In the long run, undercharging for your services may mean that you won’t be able to invest in updating your professional skills or buying state-of-the-art equipment, both of which can enhance the medical care that you provide. You could then put yourself at risk of losing patients to corporate hospitals, which are extremely good at maximizing their profits.

It’s important to find the right balance so that you can enjoy your financial income as well as your emotional income. Earning money is not a sin just because you are a doctor—and if part of the revenue that you bring in is used to improve patient care, it’s a win-win for both you and your patients.

See the next article in this series:
Calculating physician fees requires market knowledge and flexibility

Aniruddha Malpani, MD Dr. Malpani is medical director of Malpani Infertility Clinic in Mumbai, India, medical director of the HELP-Health Education Library for People, and author of a physician and patient education blog. He is an angel investor in Plus 91, which offers customized Web sites for doctors.

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9 Comments

  1. Mathew John
    Posted Nov 2012 at 5:40 pm | Permalink

    Nice article. But still the answer remains elusive. How do u set your fees based on the expenditure that you incur ?

  2. Arvind Bhave
    Posted Nov 2012 at 5:11 am | Permalink

    @Mathew John Exactly! only one idea comes through. That of conducting a market survery – an informal one. How does one go about doing it? Since it is informal i suppose one doesn’t go to a market research organization. And i suppose one will have to do it anonymously. So the question still remains.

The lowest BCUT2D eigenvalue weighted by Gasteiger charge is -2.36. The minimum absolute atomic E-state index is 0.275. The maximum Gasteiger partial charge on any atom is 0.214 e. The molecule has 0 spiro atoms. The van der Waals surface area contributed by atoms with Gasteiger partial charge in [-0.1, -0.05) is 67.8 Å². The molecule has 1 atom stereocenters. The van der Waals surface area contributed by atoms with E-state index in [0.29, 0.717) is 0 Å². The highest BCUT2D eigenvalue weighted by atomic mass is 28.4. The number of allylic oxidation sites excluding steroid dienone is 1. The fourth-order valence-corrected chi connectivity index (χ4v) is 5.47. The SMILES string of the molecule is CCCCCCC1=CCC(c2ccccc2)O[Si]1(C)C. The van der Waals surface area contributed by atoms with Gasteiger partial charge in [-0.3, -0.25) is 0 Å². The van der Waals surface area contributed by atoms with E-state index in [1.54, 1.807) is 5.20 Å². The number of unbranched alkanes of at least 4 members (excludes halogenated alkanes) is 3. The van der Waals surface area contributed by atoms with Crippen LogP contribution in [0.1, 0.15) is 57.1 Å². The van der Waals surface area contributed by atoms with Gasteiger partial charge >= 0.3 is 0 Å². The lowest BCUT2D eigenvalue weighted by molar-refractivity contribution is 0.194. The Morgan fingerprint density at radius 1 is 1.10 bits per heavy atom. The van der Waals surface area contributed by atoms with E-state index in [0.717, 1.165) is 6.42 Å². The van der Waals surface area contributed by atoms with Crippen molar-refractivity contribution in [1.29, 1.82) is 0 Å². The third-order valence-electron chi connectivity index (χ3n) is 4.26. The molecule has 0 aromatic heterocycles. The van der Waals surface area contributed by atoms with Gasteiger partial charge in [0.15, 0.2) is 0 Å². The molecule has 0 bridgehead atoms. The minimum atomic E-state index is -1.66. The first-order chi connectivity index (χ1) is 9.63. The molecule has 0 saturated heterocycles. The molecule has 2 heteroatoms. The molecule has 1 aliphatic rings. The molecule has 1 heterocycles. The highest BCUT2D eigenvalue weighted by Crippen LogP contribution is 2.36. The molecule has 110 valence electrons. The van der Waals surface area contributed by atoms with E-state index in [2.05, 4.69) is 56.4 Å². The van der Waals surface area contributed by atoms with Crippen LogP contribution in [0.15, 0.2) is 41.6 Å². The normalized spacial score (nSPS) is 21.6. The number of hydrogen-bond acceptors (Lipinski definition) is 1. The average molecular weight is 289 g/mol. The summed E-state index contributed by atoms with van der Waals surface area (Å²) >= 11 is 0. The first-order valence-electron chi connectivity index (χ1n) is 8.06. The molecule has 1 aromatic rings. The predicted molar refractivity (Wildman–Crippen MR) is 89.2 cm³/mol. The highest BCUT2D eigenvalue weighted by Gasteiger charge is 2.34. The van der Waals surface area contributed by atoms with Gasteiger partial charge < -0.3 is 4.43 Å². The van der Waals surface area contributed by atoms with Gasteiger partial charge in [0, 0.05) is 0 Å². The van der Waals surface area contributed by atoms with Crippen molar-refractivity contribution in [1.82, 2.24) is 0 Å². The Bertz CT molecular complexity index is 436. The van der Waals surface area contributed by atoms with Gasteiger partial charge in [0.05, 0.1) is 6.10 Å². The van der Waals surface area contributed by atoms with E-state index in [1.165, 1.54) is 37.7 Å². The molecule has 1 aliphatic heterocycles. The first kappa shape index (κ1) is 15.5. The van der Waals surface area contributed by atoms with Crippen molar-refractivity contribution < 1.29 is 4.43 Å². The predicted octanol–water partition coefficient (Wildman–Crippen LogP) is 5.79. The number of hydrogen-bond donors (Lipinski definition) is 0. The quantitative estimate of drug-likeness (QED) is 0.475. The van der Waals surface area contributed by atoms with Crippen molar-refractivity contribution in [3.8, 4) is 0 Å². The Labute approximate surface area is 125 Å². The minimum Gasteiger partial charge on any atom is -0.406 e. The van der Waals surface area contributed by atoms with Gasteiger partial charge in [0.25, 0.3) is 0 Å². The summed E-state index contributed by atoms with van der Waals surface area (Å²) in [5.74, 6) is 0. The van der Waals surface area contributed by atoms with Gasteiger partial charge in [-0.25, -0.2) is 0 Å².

3. Suprashant Kulkarni
    Posted Nov 2012 at 7:43 am | Permalink

    The articles speaks out our minds but the question remains unanswered ( as posted by Mathew John). May be its local body of doctors who can conduct a survey to know the peoples perception and set up minimum fees structure for all doctors including consultations, procedures, surgical procedures etc depending on the qualification of the dr, specialised trainings, fellowships, years of practice etc etc. Though all doctors may not abide by this structure , it will be a good guideline to those who wish to. Often doctors get underpaid in their initial years and thats when they need it the most.. to set up clinic, upgrade instruments, expertise upgradation etc.

  4. dr.rajeshkant mangatram
    Posted Nov 2012 at 10:09 am | Permalink

    you should charge according to the paying capacity of clientage of your area & you should also renew your charges yearly.
    the best point suggested by the writer is, we should earn enough so that we can invest money into further enhancement of facilities for the patient.which is a win win situation.Many of our doctor friends even after earning good amount, don’t invest into our own profession & look out other avenues for investment where we have no control & we are at loss sometimes.

  5. malliakrjuna reddy
    Posted Nov 2012 at 6:57 am | Permalink